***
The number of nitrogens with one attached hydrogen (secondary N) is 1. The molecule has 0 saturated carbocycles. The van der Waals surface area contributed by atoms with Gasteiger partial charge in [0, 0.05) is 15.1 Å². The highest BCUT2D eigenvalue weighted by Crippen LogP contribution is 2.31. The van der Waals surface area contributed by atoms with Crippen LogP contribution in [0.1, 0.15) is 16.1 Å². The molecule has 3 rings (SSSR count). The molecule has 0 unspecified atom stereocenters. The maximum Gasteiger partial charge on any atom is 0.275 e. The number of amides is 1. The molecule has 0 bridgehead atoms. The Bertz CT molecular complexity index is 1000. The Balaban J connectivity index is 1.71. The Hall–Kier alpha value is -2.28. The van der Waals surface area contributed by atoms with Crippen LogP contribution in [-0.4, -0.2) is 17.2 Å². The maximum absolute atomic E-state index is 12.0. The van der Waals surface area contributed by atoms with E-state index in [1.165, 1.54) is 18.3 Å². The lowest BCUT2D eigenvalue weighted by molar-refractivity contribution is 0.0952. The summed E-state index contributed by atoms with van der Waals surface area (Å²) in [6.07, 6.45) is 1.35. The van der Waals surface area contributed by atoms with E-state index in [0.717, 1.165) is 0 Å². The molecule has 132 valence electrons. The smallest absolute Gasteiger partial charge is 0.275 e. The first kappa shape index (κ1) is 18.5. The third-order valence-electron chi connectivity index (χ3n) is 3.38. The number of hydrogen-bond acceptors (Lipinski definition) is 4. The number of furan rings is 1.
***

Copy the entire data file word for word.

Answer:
The number of nitrogens with one attached hydrogen (secondary N) is 1. The molecule has 0 saturated carbocycles. The van der Waals surface area contributed by atoms with Gasteiger partial charge in [0, 0.05) is 15.1 Å². The highest BCUT2D eigenvalue weighted by Crippen LogP contribution is 2.31. The van der Waals surface area contributed by atoms with Crippen LogP contribution in [0.1, 0.15) is 16.1 Å². The molecule has 3 rings (SSSR count). The molecule has 0 unspecified atom stereocenters. The maximum Gasteiger partial charge on any atom is 0.275 e. The number of amides is 1. The molecule has 0 bridgehead atoms. The Bertz CT molecular complexity index is 1000. The Balaban J connectivity index is 1.71. The Hall–Kier alpha value is -2.28. The van der Waals surface area contributed by atoms with Crippen LogP contribution in [-0.4, -0.2) is 17.2 Å². The maximum absolute atomic E-state index is 12.0. The van der Waals surface area contributed by atoms with E-state index in [1.165, 1.54) is 18.3 Å². The lowest BCUT2D eigenvalue weighted by molar-refractivity contribution is 0.0952. The summed E-state index contributed by atoms with van der Waals surface area (Å²) in [6.07, 6.45) is 1.35. The van der Waals surface area contributed by atoms with E-state index in [0.717, 1.165) is 0 Å². The molecule has 132 valence electrons. The smallest absolute Gasteiger partial charge is 0.275 e. The first kappa shape index (κ1) is 18.5. The third-order valence-electron chi connectivity index (χ3n) is 3.38. The number of hydrogen-bond acceptors (Lipinski definition) is 4. The number of furan rings is 1.